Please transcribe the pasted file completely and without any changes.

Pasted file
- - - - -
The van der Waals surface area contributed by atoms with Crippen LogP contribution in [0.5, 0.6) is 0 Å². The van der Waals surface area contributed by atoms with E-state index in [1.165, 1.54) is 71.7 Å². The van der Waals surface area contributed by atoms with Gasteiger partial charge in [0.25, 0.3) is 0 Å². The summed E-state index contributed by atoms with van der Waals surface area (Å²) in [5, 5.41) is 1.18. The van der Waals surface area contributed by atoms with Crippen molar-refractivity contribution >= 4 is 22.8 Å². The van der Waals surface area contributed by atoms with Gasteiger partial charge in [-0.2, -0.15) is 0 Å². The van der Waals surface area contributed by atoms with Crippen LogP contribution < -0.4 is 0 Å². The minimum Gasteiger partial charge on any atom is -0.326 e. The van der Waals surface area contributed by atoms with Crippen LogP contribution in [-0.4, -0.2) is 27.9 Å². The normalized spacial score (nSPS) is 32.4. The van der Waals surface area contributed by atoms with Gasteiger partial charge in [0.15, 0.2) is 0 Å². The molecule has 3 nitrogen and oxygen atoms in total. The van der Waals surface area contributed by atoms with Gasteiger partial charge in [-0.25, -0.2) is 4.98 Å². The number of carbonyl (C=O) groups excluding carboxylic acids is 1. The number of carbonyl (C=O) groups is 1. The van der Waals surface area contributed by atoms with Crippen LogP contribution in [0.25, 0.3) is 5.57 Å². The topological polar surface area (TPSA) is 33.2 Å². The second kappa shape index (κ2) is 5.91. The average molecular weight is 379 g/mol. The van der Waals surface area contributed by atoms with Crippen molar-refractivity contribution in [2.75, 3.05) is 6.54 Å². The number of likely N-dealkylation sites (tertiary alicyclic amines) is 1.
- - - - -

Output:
The van der Waals surface area contributed by atoms with Crippen LogP contribution in [0.5, 0.6) is 0 Å². The van der Waals surface area contributed by atoms with E-state index in [1.165, 1.54) is 71.7 Å². The van der Waals surface area contributed by atoms with Gasteiger partial charge in [0.25, 0.3) is 0 Å². The summed E-state index contributed by atoms with van der Waals surface area (Å²) in [5, 5.41) is 1.18. The van der Waals surface area contributed by atoms with Crippen molar-refractivity contribution >= 4 is 22.8 Å². The van der Waals surface area contributed by atoms with Gasteiger partial charge in [-0.2, -0.15) is 0 Å². The van der Waals surface area contributed by atoms with Crippen LogP contribution < -0.4 is 0 Å². The minimum Gasteiger partial charge on any atom is -0.326 e. The van der Waals surface area contributed by atoms with Crippen LogP contribution in [-0.4, -0.2) is 27.9 Å². The normalized spacial score (nSPS) is 32.4. The van der Waals surface area contributed by atoms with Gasteiger partial charge in [0.15, 0.2) is 0 Å². The molecule has 3 nitrogen and oxygen atoms in total. The van der Waals surface area contributed by atoms with Gasteiger partial charge in [-0.25, -0.2) is 4.98 Å². The number of carbonyl (C=O) groups excluding carboxylic acids is 1. The number of carbonyl (C=O) groups is 1. The van der Waals surface area contributed by atoms with Crippen LogP contribution in [0.25, 0.3) is 5.57 Å². The topological polar surface area (TPSA) is 33.2 Å². The second kappa shape index (κ2) is 5.91. The average molecular weight is 379 g/mol. The van der Waals surface area contributed by atoms with Crippen molar-refractivity contribution in [2.75, 3.05) is 6.54 Å². The number of likely N-dealkylation sites (tertiary alicyclic amines) is 1.